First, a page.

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January 30, 2005

Open child abuse hearings go well

January 30, 2005 [Associated Press] By Katharine Webster

CONCORD, NH — A small ray of sunshine is creeping into one of the most secretive parts of the state court system: child abuse and neglect hearings.

Usually only the most horrific cases become public, when criminal charges are filed against an adult, because criminal cases are open under constitutional guarantees of a fair trial.

Those cases represent the tip of the iceberg. The majority of abuse and neglect cases are civil and so secretive that only the accused, the prosecutor and witnesses can attend — not foster parents, not grandparents.

Now, under a pilot project, family courts in Grafton and Rockingham counties let anyone attend child abuse and neglect hearings, although judges still may close all or part of them if there is a good reason. Also, those who attend are warned it is illegal to disclose information that could identify a child or parent.

Still, the pilot project could shed light on how well judges, police, court-appointed guardians, social workers and the state Division for Children, Youth and Families do their jobs and whether elected officials are providing enough money for child protection and services for families, advocates say.

"It puts some sunlight on the process and, as we all know, sunlight is the best disinfectant," said former state Sen. Ned Gordon, R-Bristol, a lawyer who handles family law cases.

"People are forbidden by law from commenting on the hearings and could be prosecuted if they criticize DCYF," Gordon said. "That's wrong."

Gordon introduced a bill in 2002 to open abuse and neglect cases and related hearings, such as those to terminate someone's parental rights. Instead, the Legislature set up the pilot project in Grafton County, then expanded it to Rockingham County last July.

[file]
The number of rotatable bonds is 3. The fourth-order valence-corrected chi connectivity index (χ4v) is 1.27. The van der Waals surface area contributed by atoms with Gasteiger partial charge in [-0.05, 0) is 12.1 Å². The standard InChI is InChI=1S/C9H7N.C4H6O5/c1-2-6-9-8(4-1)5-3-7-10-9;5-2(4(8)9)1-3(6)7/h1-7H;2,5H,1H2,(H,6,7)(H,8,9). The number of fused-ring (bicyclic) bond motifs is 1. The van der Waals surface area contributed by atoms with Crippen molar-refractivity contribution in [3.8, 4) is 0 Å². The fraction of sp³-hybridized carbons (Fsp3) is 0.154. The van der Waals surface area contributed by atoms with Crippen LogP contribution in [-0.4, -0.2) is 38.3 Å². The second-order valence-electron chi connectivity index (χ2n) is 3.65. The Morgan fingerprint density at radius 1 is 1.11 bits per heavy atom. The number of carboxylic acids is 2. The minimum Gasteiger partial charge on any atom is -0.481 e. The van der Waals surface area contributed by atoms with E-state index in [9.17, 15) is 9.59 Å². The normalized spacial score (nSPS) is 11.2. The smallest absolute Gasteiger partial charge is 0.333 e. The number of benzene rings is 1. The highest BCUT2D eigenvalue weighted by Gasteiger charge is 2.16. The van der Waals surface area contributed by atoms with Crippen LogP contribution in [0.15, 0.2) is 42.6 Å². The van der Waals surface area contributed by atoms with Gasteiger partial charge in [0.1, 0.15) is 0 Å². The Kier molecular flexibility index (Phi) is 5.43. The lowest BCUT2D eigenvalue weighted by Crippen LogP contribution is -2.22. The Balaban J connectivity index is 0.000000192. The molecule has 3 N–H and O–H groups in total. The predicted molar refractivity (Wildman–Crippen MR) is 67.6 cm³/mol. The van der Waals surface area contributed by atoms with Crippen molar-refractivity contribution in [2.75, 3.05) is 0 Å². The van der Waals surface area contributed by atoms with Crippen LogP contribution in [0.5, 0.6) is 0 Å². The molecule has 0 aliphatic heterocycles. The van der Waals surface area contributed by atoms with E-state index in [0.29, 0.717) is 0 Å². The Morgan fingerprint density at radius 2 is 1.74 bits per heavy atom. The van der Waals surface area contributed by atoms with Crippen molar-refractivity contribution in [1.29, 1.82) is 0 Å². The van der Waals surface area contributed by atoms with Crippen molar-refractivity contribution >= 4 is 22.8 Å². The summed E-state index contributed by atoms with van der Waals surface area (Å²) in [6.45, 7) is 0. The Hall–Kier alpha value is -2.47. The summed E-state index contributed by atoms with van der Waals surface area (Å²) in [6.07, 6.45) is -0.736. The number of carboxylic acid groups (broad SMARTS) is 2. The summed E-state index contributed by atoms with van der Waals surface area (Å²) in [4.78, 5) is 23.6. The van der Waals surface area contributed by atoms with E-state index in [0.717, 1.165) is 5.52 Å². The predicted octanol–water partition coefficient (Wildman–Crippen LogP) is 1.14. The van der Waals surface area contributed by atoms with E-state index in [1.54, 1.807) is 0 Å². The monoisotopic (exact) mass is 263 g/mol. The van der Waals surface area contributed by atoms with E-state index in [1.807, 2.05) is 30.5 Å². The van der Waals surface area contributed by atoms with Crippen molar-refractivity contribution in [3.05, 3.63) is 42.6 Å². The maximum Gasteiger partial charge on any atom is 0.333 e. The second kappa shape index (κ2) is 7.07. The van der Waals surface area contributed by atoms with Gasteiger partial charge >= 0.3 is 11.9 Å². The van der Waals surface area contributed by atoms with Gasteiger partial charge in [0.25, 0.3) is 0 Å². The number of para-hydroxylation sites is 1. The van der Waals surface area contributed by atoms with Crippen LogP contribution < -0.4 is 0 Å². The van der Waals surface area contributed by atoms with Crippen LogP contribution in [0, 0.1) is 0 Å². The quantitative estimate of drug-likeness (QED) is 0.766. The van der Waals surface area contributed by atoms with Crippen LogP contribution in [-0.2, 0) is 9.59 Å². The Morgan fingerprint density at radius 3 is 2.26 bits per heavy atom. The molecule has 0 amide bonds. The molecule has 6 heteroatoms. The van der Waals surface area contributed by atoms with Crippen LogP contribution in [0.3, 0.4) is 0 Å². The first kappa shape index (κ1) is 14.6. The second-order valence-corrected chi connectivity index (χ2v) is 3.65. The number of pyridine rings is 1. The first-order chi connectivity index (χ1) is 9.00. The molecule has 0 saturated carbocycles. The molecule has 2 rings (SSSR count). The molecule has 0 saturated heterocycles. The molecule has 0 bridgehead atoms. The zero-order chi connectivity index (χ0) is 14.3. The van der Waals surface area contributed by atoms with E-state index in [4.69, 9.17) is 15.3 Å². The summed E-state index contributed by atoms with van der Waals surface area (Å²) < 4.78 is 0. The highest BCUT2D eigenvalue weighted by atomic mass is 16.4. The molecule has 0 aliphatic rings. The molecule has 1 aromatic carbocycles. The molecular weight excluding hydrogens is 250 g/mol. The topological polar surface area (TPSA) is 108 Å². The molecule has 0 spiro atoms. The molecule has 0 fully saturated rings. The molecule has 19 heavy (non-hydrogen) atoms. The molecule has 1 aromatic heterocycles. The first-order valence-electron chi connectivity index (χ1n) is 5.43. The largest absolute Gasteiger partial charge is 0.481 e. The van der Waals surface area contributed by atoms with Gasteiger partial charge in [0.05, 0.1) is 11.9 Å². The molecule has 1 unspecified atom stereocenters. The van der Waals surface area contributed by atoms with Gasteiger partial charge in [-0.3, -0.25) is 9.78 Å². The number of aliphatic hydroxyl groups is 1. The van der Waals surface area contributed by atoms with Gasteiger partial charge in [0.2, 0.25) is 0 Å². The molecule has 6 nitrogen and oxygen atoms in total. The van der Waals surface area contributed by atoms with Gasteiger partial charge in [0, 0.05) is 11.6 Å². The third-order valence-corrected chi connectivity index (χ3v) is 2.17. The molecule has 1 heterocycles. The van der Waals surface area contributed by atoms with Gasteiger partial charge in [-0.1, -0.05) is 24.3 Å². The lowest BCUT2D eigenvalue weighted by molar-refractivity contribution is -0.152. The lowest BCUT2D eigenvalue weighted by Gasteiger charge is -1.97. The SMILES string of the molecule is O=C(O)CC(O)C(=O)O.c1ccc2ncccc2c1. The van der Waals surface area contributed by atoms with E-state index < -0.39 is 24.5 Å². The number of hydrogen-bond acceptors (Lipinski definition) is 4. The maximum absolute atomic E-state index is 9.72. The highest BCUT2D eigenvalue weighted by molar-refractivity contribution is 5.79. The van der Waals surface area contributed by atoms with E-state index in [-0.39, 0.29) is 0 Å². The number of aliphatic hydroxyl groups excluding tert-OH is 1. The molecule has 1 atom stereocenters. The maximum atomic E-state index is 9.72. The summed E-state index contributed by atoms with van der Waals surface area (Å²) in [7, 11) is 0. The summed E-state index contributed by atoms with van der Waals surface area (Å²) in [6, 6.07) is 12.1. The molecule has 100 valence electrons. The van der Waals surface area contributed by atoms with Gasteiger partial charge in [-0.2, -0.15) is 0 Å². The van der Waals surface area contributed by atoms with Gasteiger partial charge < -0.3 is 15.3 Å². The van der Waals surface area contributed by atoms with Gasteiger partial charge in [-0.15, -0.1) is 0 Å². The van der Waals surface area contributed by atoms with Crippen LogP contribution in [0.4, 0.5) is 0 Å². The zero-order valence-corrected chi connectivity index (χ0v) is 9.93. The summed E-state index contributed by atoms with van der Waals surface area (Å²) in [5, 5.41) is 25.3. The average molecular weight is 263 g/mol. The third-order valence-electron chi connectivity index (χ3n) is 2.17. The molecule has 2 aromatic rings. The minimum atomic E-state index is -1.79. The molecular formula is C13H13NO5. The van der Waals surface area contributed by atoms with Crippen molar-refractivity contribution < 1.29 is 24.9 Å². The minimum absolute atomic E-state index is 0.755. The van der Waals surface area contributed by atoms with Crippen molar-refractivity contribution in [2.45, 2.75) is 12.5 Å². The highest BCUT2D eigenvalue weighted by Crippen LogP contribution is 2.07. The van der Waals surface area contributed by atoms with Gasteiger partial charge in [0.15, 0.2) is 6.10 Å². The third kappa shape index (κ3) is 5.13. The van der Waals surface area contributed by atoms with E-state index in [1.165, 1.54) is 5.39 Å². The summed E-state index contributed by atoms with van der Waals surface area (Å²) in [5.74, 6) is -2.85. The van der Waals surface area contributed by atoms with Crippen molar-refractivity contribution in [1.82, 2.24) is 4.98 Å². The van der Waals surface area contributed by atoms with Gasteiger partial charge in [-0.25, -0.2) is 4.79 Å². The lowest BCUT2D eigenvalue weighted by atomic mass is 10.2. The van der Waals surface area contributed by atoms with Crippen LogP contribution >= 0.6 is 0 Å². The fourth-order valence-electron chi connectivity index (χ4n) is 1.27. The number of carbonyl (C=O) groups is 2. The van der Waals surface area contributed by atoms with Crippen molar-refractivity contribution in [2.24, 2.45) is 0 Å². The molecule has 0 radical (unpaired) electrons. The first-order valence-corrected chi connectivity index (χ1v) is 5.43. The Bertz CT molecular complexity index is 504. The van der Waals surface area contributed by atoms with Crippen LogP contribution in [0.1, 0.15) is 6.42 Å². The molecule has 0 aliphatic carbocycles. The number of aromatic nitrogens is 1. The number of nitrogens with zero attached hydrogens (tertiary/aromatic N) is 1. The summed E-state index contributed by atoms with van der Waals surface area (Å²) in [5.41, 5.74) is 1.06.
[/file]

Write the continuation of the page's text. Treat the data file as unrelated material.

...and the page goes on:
The move follows a national trend toward greater openness in such cases, reversing a nationwide move decades earlier to close nearly all cases centered on children: juvenile delinquency cases, abuse and neglect hearings, and even divorce and child custody disputes in some states.

According to a July 2003 survey by the national Conference of Chief Justices, one state — Oregon — now requires that all abuse and neglect hearings be open; 13 states presume they are open but give judges the discretion to close them; and nine states presume they are closed but allow judges to open them.

Six states close them to the general public, but allow people with an interest in a particular case to attend, and 19 states (including New Hampshire) and the District of Columbia mandate complete closure. Ohio has no presumption of either openness or closure and Nevada is conducting a pilot project similar to New Hampshire's.

Steve Varnum is the public policy director of the Children's Alliance of New Hampshire. He supports more openness to educate the public about the division's work. At the same time, he thinks children's and parents' identities should be scrupulously protected.

"DCYF is not about yanking kids out of homes and putting them in foster care," said Varnum, who covered the agency for years as a Concord Monitor reporter.